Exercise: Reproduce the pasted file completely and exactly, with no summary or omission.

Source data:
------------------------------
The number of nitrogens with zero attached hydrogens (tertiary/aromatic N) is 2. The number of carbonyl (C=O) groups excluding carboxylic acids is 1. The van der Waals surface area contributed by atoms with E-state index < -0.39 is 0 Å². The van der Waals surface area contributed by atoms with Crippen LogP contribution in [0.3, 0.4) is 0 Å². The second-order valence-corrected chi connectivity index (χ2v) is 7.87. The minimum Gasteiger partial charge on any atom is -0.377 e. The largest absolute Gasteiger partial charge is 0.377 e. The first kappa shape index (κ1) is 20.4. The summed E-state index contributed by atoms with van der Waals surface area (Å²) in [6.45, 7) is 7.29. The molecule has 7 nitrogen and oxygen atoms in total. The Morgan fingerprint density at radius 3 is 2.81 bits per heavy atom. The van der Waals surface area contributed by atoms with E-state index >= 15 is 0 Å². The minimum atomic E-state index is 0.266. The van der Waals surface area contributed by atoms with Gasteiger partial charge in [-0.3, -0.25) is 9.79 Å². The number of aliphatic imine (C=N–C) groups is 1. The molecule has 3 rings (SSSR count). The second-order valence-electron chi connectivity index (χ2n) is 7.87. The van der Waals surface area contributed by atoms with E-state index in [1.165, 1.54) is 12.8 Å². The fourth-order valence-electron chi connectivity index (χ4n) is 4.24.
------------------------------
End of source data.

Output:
The number of nitrogens with zero attached hydrogens (tertiary/aromatic N) is 2. The number of carbonyl (C=O) groups excluding carboxylic acids is 1. The van der Waals surface area contributed by atoms with E-state index < -0.39 is 0 Å². The van der Waals surface area contributed by atoms with Crippen LogP contribution in [0.3, 0.4) is 0 Å². The second-order valence-corrected chi connectivity index (χ2v) is 7.87. The minimum Gasteiger partial charge on any atom is -0.377 e. The largest absolute Gasteiger partial charge is 0.377 e. The first kappa shape index (κ1) is 20.4. The summed E-state index contributed by atoms with van der Waals surface area (Å²) in [6.45, 7) is 7.29. The molecule has 7 nitrogen and oxygen atoms in total. The Morgan fingerprint density at radius 3 is 2.81 bits per heavy atom. The van der Waals surface area contributed by atoms with E-state index >= 15 is 0 Å². The minimum atomic E-state index is 0.266. The van der Waals surface area contributed by atoms with Gasteiger partial charge in [-0.3, -0.25) is 9.79 Å². The number of aliphatic imine (C=N–C) groups is 1. The molecule has 3 rings (SSSR count). The second-order valence-electron chi connectivity index (χ2n) is 7.87. The van der Waals surface area contributed by atoms with E-state index in [1.165, 1.54) is 12.8 Å². The fourth-order valence-electron chi connectivity index (χ4n) is 4.24.